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Cichlasoma festae

Red Terror

Classification

Cichlidae. subfamily: Cichlasomatinae

Distribution

Ecuador and Peru, with an extant introduced population also thriving in Singapore. Known from both the Rio Esmeraldas in Ecuador and the Rio Tumbes in Peru.

Habitat

A seemingly adaptable species existing in various types of habitat, usually in rivers and their tributaries.

Maximum Standard Length

Males: 20″, Females: 12″

Aquarium SizeTop ↑

84″L x 24″H x 24″W (210cm x 60cm x 60cm) – 793 litres

Maintenance

Make sure there is a lot of swimming area for Cichlasoma festae, but also provide cover in the form of stable rocks and bits of wood. The Red Terror is a digger so plants won’t last long, and because of its size potted plants likely won’t either. Floating plants are an option, as are plants rooted to bits of wood or rock.

Water Conditions

Temperature: 77 to 84°f (25 to 29°c)

pH: 6.0 to 8.0

Hardness: 4 to 18°dH

Diet

Available scientific data suggests the species feeds mainly on benthic aquatic crustaceans and other invertebrates. It also probably consumes on the fry of other fish as well as various fruits and seeds. Omnivorous. Will eat most things offered but a large (physical size), high quality, meaty cichlid pellet is ideal as staple food. The dry foods specifically for large carnivorous cichlids are ideal. Make sure large live and frozen foods are offered regularly, earth and mealworms are ideal.

Behaviour and CompatibilityTop ↑

Very territorial and can sometimes be downright aggressive. Only house with similarly sized, similarly aggressive, robust fish. Anything which the red terror can fit in its large mouth will be seen as food – at full size, this can mean 6″ fish.

Sexual Dimorphism

Females keep their juvenile colours of vivid red with black bands. Males are larger.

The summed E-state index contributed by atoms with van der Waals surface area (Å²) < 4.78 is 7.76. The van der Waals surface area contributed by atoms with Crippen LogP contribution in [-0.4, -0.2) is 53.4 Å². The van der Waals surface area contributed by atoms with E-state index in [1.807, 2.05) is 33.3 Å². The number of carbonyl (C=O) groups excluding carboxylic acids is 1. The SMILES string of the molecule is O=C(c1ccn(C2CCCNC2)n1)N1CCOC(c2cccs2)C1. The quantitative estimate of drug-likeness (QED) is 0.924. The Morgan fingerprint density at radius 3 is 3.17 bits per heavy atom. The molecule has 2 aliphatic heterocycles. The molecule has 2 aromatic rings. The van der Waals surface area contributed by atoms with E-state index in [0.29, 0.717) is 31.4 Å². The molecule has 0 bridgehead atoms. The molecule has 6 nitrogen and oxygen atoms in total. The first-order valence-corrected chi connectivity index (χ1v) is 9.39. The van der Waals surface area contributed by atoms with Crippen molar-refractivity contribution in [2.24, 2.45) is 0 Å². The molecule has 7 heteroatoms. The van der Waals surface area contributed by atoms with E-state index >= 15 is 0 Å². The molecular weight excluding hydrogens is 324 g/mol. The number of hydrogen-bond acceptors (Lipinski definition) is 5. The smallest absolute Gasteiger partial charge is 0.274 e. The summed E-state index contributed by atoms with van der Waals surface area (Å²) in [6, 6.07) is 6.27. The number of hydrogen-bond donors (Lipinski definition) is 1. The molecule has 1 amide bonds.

Reproduction

The Red Terror is a cave brooder and will lay their eggs in caves or in sheltered areas. Rockwork is usually the best bet, especially with Festae over 12″. A number of spawning pits will be dug in the substrate, then the female will lay upto 3000 large eggs in a sheltered place or cave. Fry will hatch in 3 or 4 days, and will then be moved to the aforementioned spawning pits. Around 5 or 6 days later the fry will be free swimming, but parents will still guard them very carefully.

NotesTop ↑

The Red Terror can be troublesome to breed due to pairing problems – if a pair of fish are incompatible and are housed together for any length of time, it is likely that the weaker fish will be killed. The best way of getting a true pair is to grow 6 juveniles up until a noticeably strong pair has formed. Also, its size means finding an aquarium and suitable breeding surfaces can be difficult. As previously mentioned, rocks (siliconed if necessary) and bits of slate used to create man-made caves are ideal.

Cichlasoma festae is not a fish to be messed with. Its large size and ferocious attitude can lead to some serious issues in an aquarium. Make sure you have a large enough aquarium to begin with, as very few shops (or hobbyists) will take a 12″+ Red Terror off your hands when it grows too large for your tank.

A stunning fish and a challenge to breed, the Red Terror can make an amazing centre piece for any large, predatory south American cichlid setup.

One Response to “Cichlasoma festae (Red Terror)”

  • christiano

    Best regards from Ecuador, the house of Red Terror (Guayas cichlid). These fish are found in the south region from my country, specially in the Guayas River fluvial system, not in the Esmeraldas river. There are other cichlids that come from these waters, at the north of the country, such as the andinocara species.
    The red terror is frecuently used in local cuisine.
    Of course is one of the favorites in the aquarium hobby too.


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